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Archive for February, 2011

Healthy Oatmeal Cookies

Wednesday, February 23rd, 2011

One of my new favorite breakfasts is a small batch of heart healthy oatmeal cookies! We’re talking the kind made with less sweetener, lower fat, and lots of good-for-you oatmeal, nuts and/or fruit. :)

The best part is how flexible this recipe is. It’s loosely based on the oatmeal raisin cookies in Simple Treats. The recipes in this baked goods treasure are all gluten-free and dairy-free and are great for vegans to bring to pot lucks and family gatherings. However, they are far from low-fat (she uses a fair amount of oil), so when I make anything from it for myself, I crank down the fat, preferring to substitute with a nut butter, and use less sweetener.

These oatmeal breakfast cookies are a lot of fun because you can pretty much do anything with them and still wind up with a hearty, satisfying meal that will take you well into the afternoon. They’re really not all that sweet — hence the breakfast cookie nomenclature — so at first you may want to use more and slowly work your way down.

oatmeal cranberry raisin

Preheat oven to 350 and prep a baking sheet with oiled tin foil or wax paper.

In a small bowl, mix the following wet ingredients until smooth:

  • 2 Tb of nut butters (your choice, feel free to mix and match)

  • 1-2 Tb of liquid sweetener (maple syrup, barley malt, jams, etc.)
  • 1 tsp of vanilla extract
  • water as needed to make creamy (2 Tb?)

In a bigger bowl for dry ingredients and mixing, combine:

  • 65 grams (3/4 cup) oatmeal (usually old-fashioned)

  • 45 grams (3/8 cup) whole wheat flour (obviously not gluten free)
  • 2 tsps baking powder (optional – also look for sodium free kind)
  • dash of nutmeg
  • liberal amount of cinnamon
  • 40-60 grams [1/4-1/3 cup] raisins, separated

Optional (if adding any of these, cut back the raisins to match)

  • 15-20 grams vegan chocolate chips

  • 20 grams frozen cranberries (chopped)
  • 30 grams frozen blueberries
  • 1 oz walnut pieces, broken up

Note: As you can tell from all the weight vs volume measurements, I use a kitchen scale. Where no approximate equivalents are indicated, check the packaging for a guideline. For example, the frozen wild blueberries I use, give 1 cup as 140 grams. However, the 32 chocolate chips the bag says should weigh 15 grams, must be referring to the minis

Pour contents of smaller bowl into the dry ingredients and combine well, making sure there are no dry spots. If you need a touch more water, you can add it here, but often it looks like it’s not going to come together and yet eventually does.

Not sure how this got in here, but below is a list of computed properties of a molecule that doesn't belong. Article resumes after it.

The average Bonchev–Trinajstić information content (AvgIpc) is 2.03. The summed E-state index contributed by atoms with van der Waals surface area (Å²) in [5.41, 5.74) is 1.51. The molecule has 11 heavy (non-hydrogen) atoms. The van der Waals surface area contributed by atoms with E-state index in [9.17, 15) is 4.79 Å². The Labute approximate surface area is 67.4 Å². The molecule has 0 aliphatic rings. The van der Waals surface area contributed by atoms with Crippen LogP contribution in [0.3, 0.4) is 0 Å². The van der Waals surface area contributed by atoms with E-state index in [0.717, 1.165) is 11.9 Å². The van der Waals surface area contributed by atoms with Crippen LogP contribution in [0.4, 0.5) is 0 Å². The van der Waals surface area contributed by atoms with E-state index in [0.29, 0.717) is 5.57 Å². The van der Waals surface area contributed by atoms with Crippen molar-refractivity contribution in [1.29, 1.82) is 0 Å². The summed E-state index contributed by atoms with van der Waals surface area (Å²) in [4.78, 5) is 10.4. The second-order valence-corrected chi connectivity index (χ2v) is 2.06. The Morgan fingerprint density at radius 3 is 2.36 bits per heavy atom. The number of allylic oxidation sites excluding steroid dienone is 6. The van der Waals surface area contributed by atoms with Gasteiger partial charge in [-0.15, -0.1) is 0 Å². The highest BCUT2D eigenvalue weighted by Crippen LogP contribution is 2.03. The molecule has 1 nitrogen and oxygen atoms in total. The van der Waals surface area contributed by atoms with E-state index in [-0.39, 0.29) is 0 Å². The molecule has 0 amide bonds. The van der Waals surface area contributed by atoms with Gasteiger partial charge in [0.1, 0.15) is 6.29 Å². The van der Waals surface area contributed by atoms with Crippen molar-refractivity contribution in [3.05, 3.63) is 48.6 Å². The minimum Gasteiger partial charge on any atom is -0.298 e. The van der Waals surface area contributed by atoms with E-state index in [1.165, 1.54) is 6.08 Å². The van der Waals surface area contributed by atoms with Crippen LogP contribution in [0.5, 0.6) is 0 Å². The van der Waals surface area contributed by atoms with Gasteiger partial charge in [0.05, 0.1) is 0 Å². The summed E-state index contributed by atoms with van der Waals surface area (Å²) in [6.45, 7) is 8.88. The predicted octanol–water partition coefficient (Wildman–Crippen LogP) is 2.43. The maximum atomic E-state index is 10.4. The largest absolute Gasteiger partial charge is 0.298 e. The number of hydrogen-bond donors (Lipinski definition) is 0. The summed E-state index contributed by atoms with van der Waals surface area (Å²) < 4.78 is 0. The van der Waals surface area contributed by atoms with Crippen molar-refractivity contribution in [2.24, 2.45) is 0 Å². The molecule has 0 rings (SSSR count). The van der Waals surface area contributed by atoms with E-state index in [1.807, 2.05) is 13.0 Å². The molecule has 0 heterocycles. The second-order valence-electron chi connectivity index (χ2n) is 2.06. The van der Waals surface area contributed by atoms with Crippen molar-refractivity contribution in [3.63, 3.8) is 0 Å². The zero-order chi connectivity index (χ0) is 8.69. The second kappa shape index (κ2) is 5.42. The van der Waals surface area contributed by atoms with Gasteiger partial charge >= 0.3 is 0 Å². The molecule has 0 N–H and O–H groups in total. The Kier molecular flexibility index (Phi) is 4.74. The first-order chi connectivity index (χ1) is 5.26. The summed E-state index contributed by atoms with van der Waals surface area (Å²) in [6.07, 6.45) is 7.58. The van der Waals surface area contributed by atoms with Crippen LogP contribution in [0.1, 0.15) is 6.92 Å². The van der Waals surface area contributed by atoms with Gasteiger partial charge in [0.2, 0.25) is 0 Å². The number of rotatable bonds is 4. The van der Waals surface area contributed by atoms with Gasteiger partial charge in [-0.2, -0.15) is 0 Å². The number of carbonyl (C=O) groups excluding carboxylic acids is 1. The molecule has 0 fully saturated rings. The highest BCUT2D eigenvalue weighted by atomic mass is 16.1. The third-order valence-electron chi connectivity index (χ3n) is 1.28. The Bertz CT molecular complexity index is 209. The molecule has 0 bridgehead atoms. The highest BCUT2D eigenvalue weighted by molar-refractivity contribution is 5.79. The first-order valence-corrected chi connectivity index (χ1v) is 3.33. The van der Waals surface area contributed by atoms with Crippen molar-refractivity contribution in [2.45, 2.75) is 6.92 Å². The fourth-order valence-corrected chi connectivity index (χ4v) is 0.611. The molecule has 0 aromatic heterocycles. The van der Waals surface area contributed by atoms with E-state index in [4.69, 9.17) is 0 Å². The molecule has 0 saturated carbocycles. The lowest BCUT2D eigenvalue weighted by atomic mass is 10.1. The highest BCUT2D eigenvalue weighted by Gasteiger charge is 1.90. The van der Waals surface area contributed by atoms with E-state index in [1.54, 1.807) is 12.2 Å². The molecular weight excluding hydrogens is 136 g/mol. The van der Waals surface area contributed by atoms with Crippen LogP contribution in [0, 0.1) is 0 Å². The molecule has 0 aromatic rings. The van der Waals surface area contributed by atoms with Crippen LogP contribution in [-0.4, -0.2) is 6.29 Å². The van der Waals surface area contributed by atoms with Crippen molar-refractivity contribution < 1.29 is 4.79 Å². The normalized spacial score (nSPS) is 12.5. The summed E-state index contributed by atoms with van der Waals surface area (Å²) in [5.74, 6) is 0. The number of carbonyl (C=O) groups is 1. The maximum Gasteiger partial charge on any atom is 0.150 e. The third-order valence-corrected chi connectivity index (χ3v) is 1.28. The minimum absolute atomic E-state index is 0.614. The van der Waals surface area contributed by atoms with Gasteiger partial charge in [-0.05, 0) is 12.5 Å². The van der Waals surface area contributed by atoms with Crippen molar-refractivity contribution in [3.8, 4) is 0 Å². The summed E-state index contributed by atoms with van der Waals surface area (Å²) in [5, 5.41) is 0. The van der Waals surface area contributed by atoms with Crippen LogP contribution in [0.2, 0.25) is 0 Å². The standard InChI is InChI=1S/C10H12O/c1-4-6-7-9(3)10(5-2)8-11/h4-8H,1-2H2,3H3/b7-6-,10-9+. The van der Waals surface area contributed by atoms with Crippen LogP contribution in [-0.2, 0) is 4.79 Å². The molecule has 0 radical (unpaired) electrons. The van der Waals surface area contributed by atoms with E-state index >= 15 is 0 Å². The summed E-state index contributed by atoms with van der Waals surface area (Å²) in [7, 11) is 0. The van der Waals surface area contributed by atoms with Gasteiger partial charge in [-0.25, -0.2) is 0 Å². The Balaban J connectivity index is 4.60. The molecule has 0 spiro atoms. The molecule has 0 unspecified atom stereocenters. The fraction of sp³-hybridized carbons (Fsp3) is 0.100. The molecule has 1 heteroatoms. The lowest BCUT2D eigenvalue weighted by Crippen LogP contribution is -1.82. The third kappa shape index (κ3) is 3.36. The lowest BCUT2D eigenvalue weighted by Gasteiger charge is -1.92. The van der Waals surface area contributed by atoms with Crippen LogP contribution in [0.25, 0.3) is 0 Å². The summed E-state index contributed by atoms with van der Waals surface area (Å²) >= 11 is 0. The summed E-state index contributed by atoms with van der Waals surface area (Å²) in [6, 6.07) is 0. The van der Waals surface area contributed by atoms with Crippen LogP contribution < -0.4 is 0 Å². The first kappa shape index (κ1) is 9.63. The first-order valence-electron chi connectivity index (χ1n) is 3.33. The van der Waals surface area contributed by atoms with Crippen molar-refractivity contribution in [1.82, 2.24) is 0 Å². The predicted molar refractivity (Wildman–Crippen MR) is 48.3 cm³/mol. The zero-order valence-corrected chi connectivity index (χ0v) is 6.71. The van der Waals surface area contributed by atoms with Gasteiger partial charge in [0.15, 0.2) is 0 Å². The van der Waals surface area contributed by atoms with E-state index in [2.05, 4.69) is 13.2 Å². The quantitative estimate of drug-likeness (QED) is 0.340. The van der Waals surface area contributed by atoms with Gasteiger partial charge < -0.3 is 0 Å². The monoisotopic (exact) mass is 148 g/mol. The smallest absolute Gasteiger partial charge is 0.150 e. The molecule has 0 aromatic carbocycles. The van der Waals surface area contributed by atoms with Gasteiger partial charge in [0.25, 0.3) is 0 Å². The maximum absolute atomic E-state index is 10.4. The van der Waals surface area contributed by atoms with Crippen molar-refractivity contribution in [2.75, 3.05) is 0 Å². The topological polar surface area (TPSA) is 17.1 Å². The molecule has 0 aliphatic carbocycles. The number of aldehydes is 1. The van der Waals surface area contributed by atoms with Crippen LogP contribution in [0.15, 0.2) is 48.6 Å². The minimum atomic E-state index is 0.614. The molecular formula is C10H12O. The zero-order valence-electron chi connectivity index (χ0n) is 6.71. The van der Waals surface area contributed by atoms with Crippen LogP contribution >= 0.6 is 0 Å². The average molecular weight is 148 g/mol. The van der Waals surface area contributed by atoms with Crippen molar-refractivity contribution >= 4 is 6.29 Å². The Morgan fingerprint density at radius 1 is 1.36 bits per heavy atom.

Use a Tablespoon measure to scoop out heaping balls and form into flat rounds. Makes about 10 cookies. Place on baking sheet and put in oven for 11 minutes. Turn sheet 180 degrees and cook another 9 minutes. Pull baking sheet out of the oven, leaving the cookies in place for five minutes before transferring to a cooling rack. Enjoy with a glass of non-dairy soy or hemp milk.

oatmeal raisin chocolate chip

oatmeal blueberry cookies

More variations include, using ripe, smashed bananas in the liquid ingredients and walnuts in the dry or increasing the nut butters and sweeteners and going without the added fruits. No matter how you make them, I hope you enjoy and found some inspiration for your own experiments. :)

Veggie Love: PETA’s Banned Super Bowl Ad

Sunday, February 13th, 2011

Just in time for Valentine’s Day, I bring you the People for the Ethical Treatment of Animals (PETA)’s infamous and ill-fated Veggie Love spot, intended to run during Super Bowl XLV (2011) on NBC.

Looks like the same one they tried to run a couple years ago, and again the network banned it, reasoning the advertisement “depicts a level of sexuality exceeding our standards.” I don’t know, doesn’t seem any worse than the bikini beer ads.

“Veggie Love”: PETA’s Banned Super Bowl Ad

At least they saved themselves the gazillion dollars it would have cost to have their 30 televised seconds. And they still got a ton of publicity from the controversy and people sharing it online.

Here’s another banned PETA commercial from Thanksgiving 2009:

What do you think of these attempts? Three cheers or three jeers?

Health Debate: The Cost of Obesity in America

Friday, February 4th, 2011

As Kevin Gianni gets ready to kick off The Great Health Debates series Super Bowl night (in which both Dr. Furhman and T.Colin Campbell are participating), I thought you might enjoy this televised debate I dug up from last year.

The issue posed was whether and how much — to what extent — government should be involved in regulating obesity health care.

One idea that got me cheering was reintroducing home economics classes into schools. It’s not so old-fashioned as it sounds. We still had them in our middle school and they taught hands-on baking and cooking. Heck, as I recall, we even made crêpes.

I’m also for menu labeling, which the one debater so derided. Hard to make informed decisions when you’re not, well, informed. ;)

What do you think? Post your comment below.

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